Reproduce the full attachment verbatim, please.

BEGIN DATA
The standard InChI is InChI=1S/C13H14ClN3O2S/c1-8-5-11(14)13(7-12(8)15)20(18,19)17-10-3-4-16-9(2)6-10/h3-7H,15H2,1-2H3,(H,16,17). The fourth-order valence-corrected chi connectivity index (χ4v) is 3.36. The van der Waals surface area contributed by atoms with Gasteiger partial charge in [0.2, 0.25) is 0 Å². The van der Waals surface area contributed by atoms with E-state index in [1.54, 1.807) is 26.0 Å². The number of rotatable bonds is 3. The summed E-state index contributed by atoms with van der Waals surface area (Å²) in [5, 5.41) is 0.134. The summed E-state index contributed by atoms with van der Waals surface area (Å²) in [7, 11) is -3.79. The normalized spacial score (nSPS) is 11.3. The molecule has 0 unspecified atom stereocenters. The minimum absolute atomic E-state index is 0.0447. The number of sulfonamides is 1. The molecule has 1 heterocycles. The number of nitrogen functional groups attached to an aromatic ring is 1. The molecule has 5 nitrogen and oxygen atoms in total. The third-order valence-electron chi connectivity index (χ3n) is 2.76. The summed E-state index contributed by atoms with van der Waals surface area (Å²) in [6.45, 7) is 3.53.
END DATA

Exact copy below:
The standard InChI is InChI=1S/C13H14ClN3O2S/c1-8-5-11(14)13(7-12(8)15)20(18,19)17-10-3-4-16-9(2)6-10/h3-7H,15H2,1-2H3,(H,16,17). The fourth-order valence-corrected chi connectivity index (χ4v) is 3.36. The van der Waals surface area contributed by atoms with Gasteiger partial charge in [0.2, 0.25) is 0 Å². The van der Waals surface area contributed by atoms with E-state index in [1.54, 1.807) is 26.0 Å². The number of rotatable bonds is 3. The summed E-state index contributed by atoms with van der Waals surface area (Å²) in [5, 5.41) is 0.134. The summed E-state index contributed by atoms with van der Waals surface area (Å²) in [7, 11) is -3.79. The normalized spacial score (nSPS) is 11.3. The molecule has 0 unspecified atom stereocenters. The minimum absolute atomic E-state index is 0.0447. The number of sulfonamides is 1. The molecule has 1 heterocycles. The number of nitrogen functional groups attached to an aromatic ring is 1. The molecule has 5 nitrogen and oxygen atoms in total. The third-order valence-electron chi connectivity index (χ3n) is 2.76. The summed E-state index contributed by atoms with van der Waals surface area (Å²) in [6.45, 7) is 3.53.